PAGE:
Addressing Homelessness in the United Kingdom
Cynthia Campbell, Director of PD&R's International and Philanthropic Affairs Division.
I recently read a report on the United Kingdom’s new Rough Sleeping Strategy to combat homelessness, and it struck me that the United Kingdom faces many issues that are similar to those in the United States. Both nations are undertaking efforts to document, understand, and reduce homelessness. As with the annual Point-in-Time count held each January in the United States, the United Kingdom conducts an overnight homelessness count every year on one night in December. Homelessness in the United Kingdom is on the rise: 2017 marked the seventh consecutive year in which the homelessness rate increased. The December 2017 homelessness count identified an estimated 4,751 individuals, a 15 percent increase over the December 2016 count. The city of London accounted for one-quarter of the total count.
In response to this growing problem, the government assembled an expert advisory panel. The Ministry of Housing, Communities, and Local Government then issued the Rough Sleeping Strategy report, which was presented to Parliament in August 2018 and discusses the government’s strategy to address the nation’s growing homelessness problem. The report outlines a three-pronged approach to eliminating and preventing further homelessness: Prevention, Intervention, and Recovery. The government’s goal is to cut the number of individuals experiencing homelessness in half by 2022 and eliminate homelessness by 2027. The UK government has committed £100 million in the next 2 years alone to address the issue. Along with the government’s commitment to address homelessness is a commitment to increase the affordable housing stock. The UK government is providing £9 billion to fund affordable housing projects, including an increase in council (social-public) housing.
Preventing homelessness is a key pillar of the new program. One of the most significant issues is homelessness among those who have recently been released from prison. To address this problem, the government has authorized £2.3 million to fund supportive service programs to help formerly incarcerated individuals find rental units quickly.
Many interventions have been announced, including increased funding for existing programs. The government has authorized £45 million to continue work on intervention programs, including hiring 500 additional caseworkers. The United Kingdom is increasing rapid rehousing initiatives, including increased funding for homelessness “navigators,” who help intervene on the street, and for training. Funding for mental health and substance abuse treatment has also increased. The government recently reversed a 2015 policy that eliminated housing assistance for 18- to 21-year-olds out of fear that it would dramatically increase youth homelessness.
A new pilot program under the Intervention strategy, Somewhere Safe to Stay, builds on the work of the No Second Night Out program, which focused on individuals experiencing homelessness who were new to the streets. Caseworkers known as rough sleeping navigators worked directly with those experiencing homelessness to address the specific issue that caused their homelessness, such as finances, a relationship breakdown, or the loss or inability to find a job. The program showed substantial results, with 84 percent of those participating in the program becoming able to stay off the streets for the following year.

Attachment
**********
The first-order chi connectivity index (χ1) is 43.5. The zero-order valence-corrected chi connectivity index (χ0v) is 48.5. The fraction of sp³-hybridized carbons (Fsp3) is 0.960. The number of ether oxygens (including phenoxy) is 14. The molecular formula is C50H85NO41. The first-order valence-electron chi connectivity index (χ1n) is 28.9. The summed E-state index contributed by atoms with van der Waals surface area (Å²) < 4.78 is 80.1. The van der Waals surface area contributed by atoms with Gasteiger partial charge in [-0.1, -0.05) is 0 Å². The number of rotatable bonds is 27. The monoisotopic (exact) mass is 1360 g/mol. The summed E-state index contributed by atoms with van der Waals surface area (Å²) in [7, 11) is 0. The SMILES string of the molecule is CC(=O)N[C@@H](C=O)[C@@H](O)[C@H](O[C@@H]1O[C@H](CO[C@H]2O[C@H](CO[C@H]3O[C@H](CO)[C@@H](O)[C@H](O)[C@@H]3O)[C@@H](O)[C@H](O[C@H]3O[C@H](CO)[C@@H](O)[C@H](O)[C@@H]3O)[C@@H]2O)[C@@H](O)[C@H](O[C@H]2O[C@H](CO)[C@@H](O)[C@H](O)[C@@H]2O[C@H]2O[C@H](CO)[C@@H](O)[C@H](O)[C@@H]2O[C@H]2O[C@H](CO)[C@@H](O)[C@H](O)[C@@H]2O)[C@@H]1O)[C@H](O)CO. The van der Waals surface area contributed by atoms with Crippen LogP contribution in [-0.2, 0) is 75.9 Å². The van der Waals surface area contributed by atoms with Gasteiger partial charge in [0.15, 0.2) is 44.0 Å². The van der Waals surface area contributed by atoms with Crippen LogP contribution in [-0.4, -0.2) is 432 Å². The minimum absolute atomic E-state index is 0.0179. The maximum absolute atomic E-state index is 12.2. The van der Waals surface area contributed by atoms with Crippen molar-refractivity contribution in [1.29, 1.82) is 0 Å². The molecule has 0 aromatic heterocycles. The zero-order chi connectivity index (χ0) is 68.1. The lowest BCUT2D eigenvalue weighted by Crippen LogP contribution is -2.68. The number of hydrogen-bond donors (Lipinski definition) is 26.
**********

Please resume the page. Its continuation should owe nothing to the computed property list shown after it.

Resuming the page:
The United Kingdom is also addressing the increased need for mental health services. The National Health Service will increase the number of patients they can treat by 1 million per year by 2021 and increase the number of mental healthcare workers by 21,000. This is a significant increase in capacity for the healthcare system.
The Ministry of Housing, Communities, and Local Government will continue to provide £300,000 annually to support the StreetLink service program. StreetLink was created in 2012 as a platform for local citizens to report individuals experiencing homelessness in their neighborhood through the StreetLink website or app, which alerts local authorities to the location of those in need of help. A coach is then sent to intervene and offer assistance. Since 2012, outreach teams assisted more than 26,000 people, more than 22,000 of whom were linked to shelters and services.
The Recovery strategy centers on maintaining a stable home. The UK government will focus on increasing the nation’s affordable housing stock. Affordable housing remains a priority, and the government’s goal is to add 23,000 affordable housing units through a £1.67 billion investment fund, part of the larger £9 billion fund mentioned above. The other major project will be a £28 million Housing First initiative with three new pilot projects. Supportive housing will also continue to receive funding. The government is renewing its focus on employment, including establishing work “coaches” to help those experiencing homelessness navigate employment opportunities at government-operated Jobcentre Plus offices.
The United Kingdom is taking a proactive stance on addressing homelessness with the lofty goal of eliminating homelessness by 2027.